Respect Party candidate Salma Yaqoob spearheads quiet revolution to get Muslim women involved in politics

Salma Yaqoob is one of the most prominent Muslim woman in British public life. She wears a headscarf, a powerful symbol of a faith she has accommodated with her passionate left-wing politics. She is standing as a candidate for the tiny and fractured Respect Party.

In some streets around the new constituency of Hall Green in Birmingham, her poster is on every window. Since her narrow defeat for Westminster in 2005, she has built up support through her work as a local councilor, as well as building a national profile through her appearances on BBC’s Question Time.

Yaqoob was wooed by Labour after 2005. She acknowledges that “My values are traditional Labour, but New Labour has gone to the right”. She was even courted by the Liberal Democrats and the Tories, a tribute to her rare capacity for fair-minded plain speaking, most evident in her Question Time appearance earlier this year, at Wootton Bassett, when she earned respect for her handling of questions about British soldiers killed in Afghanistan, a war she opposes.

Yaqoob is well aware that she is a challenge to traditional Muslim political culture – not just because she is a woman, but because she is not afraid to speak her mind.

Islamist Anjem Choudary plans a protest march through Wootton Bassett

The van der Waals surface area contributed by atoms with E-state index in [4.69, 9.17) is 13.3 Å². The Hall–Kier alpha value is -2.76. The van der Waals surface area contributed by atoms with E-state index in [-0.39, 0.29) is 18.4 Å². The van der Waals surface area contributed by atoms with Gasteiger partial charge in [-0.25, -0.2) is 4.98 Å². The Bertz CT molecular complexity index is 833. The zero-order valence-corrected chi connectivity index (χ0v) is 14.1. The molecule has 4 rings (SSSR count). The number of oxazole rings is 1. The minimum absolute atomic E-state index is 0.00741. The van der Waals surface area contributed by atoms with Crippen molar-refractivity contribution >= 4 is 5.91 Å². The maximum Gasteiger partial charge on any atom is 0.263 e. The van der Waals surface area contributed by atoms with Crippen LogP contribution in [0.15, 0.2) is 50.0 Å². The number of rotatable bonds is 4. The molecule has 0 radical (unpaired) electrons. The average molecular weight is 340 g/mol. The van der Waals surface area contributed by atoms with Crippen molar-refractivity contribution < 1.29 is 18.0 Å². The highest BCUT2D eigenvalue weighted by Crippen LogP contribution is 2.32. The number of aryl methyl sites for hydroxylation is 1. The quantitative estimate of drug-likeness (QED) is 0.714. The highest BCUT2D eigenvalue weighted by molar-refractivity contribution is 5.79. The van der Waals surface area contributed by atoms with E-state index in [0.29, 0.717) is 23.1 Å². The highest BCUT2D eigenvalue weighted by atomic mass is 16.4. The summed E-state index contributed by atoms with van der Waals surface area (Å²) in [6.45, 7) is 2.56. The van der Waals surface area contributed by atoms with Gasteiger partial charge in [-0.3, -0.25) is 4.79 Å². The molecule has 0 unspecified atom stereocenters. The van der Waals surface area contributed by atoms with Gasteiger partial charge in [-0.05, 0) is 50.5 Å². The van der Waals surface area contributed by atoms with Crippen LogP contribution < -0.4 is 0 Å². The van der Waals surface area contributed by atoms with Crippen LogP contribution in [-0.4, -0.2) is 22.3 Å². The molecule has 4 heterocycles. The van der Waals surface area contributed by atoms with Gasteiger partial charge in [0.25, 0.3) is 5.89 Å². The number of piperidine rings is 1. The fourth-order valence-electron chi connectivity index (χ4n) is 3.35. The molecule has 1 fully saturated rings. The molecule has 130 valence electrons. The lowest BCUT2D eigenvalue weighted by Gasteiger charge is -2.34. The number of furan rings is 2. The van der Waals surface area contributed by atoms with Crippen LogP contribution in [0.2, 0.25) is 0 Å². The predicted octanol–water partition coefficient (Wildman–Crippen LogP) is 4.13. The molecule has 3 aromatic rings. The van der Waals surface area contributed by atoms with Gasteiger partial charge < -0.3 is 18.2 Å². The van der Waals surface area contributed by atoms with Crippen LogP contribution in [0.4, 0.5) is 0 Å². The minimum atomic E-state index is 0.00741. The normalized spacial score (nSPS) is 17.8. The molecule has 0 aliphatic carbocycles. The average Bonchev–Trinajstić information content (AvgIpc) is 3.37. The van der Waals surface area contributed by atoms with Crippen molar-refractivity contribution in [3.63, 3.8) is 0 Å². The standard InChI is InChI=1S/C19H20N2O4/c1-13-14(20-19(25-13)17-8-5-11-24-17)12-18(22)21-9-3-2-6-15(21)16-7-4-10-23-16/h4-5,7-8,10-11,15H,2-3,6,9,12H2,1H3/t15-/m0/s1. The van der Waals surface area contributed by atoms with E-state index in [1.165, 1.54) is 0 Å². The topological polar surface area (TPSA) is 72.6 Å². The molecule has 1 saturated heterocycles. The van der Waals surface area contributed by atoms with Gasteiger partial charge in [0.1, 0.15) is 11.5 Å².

The extremist organization Al-Muhajiroun, also operating under the name Islam4UK and headed by radical Anjem Choudary, plans a protest march through Wootton Bassett, an English town that has become famous with public mourning ceremonies for British soldiers killed in Afghanistan and Iraq. The Islamist organization now wants to carry 500 coffins through Wootton Bassett in memory of Muslims “murdered in the name of democracy and freedom”. Anjem Choudary claims that those who honor the soldiers are no different to those who support the 7/7 bombers – in fact, Choudary himself has never explicitly denied his support for the 7/7 attacks.

Moderate Muslim groups meanwhile urged the police to stop the protest to prevent a backlash against British Muslims by right-wing British extremist groups. Gordon Brown condemned the plans as “abhorrent and offensive”, while senior police officer Sir Hugh Orde claims it would be better not to stop the march in order to avoid tension. So far, Choudary has made no attempt to withdraw from the plans, despite largest opposition.